This experience lead to a couple other do-it-yourself projects that he and I did.
Fellow Mezzy Fans: I'm Adrianne, I moved in across the street from Dick
(and next to Al) almost ten years ago. Dick and Laurie have been a major
part of my support system, especially through a divorce four years ago.
True to fashion, Dick remained friends with my ex and it was through my
ex that I learned of his passing Sunday evening. I was in and out of my
house through the weekend and saw that cars and people were around, but
had no idea what was happening. Though I certainly had a feeling
something wasn't right. I told a friend, "I'll call or email Dick
and see what's up." I spoke to Al tonight and he shared everybody's
emails with me, so that's how I got your addresses. I'd like to be
included in your correspondence regarding Dick and I plan to send out
emails to all of you if I should see or hear anything. Al tells me
Laurie's in Portland with family and I'm glad, because I just can't
imagine what it's like for her. I can't imagine what it's like for
Dick's family, either. But I do know that there are about six families
right here in Dick's neighborhood who are all devastated by our loss.
You guys know Dick, so you can imagine what an icon in our neighborhood
he's been. It seems like almost everything revolved around him, we all
liked him so much. What a bright, interesting, full-of-bull guy with the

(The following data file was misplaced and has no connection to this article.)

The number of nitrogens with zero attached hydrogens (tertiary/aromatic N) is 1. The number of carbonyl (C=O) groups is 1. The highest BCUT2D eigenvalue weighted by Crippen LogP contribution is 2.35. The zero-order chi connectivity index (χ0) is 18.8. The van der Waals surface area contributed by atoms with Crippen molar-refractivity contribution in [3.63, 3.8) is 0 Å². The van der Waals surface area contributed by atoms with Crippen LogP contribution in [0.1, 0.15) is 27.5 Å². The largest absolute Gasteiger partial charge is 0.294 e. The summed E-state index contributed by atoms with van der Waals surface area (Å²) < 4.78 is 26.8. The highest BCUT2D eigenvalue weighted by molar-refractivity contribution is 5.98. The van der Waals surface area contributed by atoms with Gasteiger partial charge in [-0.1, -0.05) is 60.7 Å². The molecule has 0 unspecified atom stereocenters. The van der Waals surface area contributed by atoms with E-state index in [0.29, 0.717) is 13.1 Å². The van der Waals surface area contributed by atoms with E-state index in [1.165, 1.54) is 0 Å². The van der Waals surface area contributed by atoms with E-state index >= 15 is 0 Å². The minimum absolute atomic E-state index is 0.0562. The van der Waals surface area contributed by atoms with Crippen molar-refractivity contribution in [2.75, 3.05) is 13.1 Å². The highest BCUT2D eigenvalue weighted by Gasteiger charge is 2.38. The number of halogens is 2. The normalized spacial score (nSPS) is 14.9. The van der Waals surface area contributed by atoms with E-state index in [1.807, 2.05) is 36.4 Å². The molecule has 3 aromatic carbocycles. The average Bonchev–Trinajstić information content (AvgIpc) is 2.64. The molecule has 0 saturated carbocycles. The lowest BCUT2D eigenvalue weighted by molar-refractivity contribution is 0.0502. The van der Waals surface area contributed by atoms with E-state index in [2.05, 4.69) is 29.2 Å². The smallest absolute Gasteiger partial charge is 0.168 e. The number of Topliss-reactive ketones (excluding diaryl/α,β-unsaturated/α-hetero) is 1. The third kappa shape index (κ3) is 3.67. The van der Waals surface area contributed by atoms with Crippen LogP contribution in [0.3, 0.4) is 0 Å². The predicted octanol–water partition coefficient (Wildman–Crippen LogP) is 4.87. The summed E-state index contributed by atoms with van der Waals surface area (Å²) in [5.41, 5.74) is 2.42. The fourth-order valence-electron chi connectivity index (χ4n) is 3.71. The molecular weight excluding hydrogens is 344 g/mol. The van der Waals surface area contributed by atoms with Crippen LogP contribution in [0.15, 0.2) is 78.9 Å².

biggest heart. I'm still in shock at the idea that he's no longer in my
life. I'm ever so grateful that he was. Here's Dick out in front of my
house on July 3rd, this summer, with his pipe and Obsidian, of course.
His house is to the right of the light blue house you see in the
background. We had an impromptu gathering in my front yard as I had
family down from up North and he came over to say hi. It's not quite as
glamorous as the picture of him with St. Helen's in the back, but this
is a pose I'm sure you all know so well...
Somewhere along the line, Dick purchased a Hot Tub. This was going to go in the back yard. There was just a little problem of not having any electrical power, at least not enough to power the heater in the Hot Tub. No problem, there are MEN here. We can handle this problem. So off to the electrical supply house to get the necessary parts. I had a friend that worked for a large construction company in the Vancouver area. He told me what supply place to go to, where they had an account and did business. Just tell them it's for the company, they will give you the company discount. So at the supply store standing at the counter you have two guys, one wearing a vest (which contained who knows what) and smoking a pipe, wearing a baseball hat over longish white hair, and the other one in a sweatshirt, blue jeans, trying to act knowledgeable about the fine art of high voltage electrical wiring, circuit breakers, wire size, etc. We are experienced electricians working for one of the largest construction companies in the US. Of course we know that we have to have that thingy that clicks when you move it. It shuts off the power doesn't it?